Today’s environmental movements face an unusual advisory – the crisis of communication. As the world around us rapidly moves on from one story to another, take a pause to read our latest issue dedicated to exploring the culture of reading. In the 16th issue of OpenAxis, our writers will give you a glimpse into the unique ways of expressing environmental ideas – covering all bases, from graphic novels to eco-poetry.
Mongabay India, sits down with the author of the Naturalist: A Graphic Adaptation, Jim Ottaviani to talk about the journey of this book and how the idea of capturing scientist Edward O. Wilson’s life in frames came to fruition. Jim Ottaviani shares Wilson’s lessons of environmental study and conservation and how they can appeal to a fresh audience.
Peter Speetjens from Mongabay India writes about the work of Brazilian photographer Sebastião Salgado. His latest book, Amazônia, is a visual tale dedicated to capturing the beauty of the world’s largest rainforest and the lives, culture and rituals of the Indigenous tribes. The book not only seeks to immortalize the essence of the Amazon Rainforest, but also serves as a call for the preservation of this endangered ecosystem.
2021 marked the launch of Comixense, a graphic novel magazine created by India’s first eco-graphic novelist, Orijit Sen. Stepping into the world of comics, Devanshi Daga takes a closer look at how this visual medium of storytelling can reform the way we talk about and understand climate change.
Denis Villeneuve’s long-awaited adaptation of Dune has finally hit the theatres. And owing to the eco-centric nature of the film, discussions about climate change and the scarcity of resources have resurfaced yet again. But will these discussions translate into real climate action? Linking psychology to climate fiction, Meera Anand analyses whether or not pop culture has the power to influence attitudes towards the climate crisis.
In recent years, the number of children’s books on climate change, global warming, the world of nature and their readership has increased manifold. In the wake of this reading boom, and with a rise in the number of youth environmentalists leading environmental movements, Aritro Sarkar discusses the impact of children’s books on the climate crisis genre, on the climate movement and what it means for children.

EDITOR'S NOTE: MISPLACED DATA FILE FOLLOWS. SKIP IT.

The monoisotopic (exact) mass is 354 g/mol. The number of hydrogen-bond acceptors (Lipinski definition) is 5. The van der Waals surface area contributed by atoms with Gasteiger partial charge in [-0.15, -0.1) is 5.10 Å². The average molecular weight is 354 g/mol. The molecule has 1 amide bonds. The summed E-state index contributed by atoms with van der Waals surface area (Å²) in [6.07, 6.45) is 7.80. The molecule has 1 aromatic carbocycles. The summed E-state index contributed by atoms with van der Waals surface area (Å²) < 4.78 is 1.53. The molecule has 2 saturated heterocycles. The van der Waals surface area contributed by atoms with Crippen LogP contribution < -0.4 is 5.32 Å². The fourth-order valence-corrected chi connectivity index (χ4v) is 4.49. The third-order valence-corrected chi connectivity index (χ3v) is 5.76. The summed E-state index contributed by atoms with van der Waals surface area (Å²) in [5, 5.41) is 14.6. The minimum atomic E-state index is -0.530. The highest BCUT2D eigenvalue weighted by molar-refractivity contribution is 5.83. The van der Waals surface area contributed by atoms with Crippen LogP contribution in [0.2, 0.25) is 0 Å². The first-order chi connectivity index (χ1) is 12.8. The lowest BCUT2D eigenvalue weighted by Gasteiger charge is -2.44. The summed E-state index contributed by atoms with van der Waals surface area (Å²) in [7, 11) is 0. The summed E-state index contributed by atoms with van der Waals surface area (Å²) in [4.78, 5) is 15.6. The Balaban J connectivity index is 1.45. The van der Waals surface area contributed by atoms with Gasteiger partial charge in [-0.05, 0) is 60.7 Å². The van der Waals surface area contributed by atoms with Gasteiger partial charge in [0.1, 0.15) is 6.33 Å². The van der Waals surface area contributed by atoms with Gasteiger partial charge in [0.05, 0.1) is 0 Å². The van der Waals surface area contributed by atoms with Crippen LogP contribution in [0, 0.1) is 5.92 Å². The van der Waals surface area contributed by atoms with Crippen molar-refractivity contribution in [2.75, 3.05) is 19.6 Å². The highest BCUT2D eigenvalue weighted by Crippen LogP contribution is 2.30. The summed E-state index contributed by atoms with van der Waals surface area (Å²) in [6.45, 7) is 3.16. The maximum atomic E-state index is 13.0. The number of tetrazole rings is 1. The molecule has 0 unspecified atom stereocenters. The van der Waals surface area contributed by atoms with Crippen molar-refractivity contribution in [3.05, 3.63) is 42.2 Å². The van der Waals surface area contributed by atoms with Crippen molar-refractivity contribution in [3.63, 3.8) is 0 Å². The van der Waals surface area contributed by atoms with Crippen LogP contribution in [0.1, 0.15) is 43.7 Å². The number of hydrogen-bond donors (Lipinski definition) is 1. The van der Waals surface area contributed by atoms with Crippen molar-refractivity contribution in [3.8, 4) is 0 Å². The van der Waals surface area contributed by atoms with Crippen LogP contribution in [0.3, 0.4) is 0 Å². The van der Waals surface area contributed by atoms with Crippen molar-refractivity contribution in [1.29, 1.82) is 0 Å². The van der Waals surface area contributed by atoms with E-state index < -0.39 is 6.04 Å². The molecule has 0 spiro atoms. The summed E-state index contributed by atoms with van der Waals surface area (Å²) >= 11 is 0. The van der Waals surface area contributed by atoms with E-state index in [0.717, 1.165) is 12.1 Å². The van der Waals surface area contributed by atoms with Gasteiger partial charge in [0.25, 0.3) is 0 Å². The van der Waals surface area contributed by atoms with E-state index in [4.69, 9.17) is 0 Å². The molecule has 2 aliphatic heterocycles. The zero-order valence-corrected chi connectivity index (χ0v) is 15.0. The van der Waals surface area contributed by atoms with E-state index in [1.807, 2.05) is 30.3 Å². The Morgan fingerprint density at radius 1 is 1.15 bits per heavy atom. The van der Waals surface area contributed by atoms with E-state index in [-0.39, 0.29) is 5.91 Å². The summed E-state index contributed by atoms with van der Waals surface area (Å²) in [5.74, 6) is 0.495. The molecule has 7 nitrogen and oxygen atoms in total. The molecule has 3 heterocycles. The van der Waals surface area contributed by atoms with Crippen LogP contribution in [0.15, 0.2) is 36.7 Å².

The Laurel Prize is one of the most prestigious International Awards for eco-poetry. Although they invite submissions from around the world, do their strict language barriers, related expenses and numerous other terms and conditions end up curbing the submissions from poets belonging to marginalised and non-English speaking communities? Ishita Ahuja probes into the selection criteria for the Laurel Prize in order to highlight the limited representation of diverse perspectives through the art of eco-poetry.
Booktube is a thriving microcosm within the Youtube universe. Run by a community of literary vloggers, it is a platform for readers to discuss and recommend their favourite books. But a trend of sharing ‘book hauls’ (i.e. the act of a vlogger displaying their huge collection of books after a shopping spree) has taken over this community. Rishita Chaudhary uncovers the environmental and social impact of this growing trend and if it can be transformed into a more sustainable practice.
The advent of Non-Fungible Tokens or NFTs, a piece of blockchain technology, has made the process of publication extremely easy and decentralised, especially for those authors who earlier used to have a tough time getting their work published. This technology however uses massive amounts of energy to operate, having a detrimental impact on the environment. Despite these concerns, authors opt to publish their work through NFTs. In his article, Cefil Joseph Soans looks into why authors are shifting to NFTs and how NFTs can be used to not only reduce but Reverse (RVRS) climate change.
– Ashana Mathur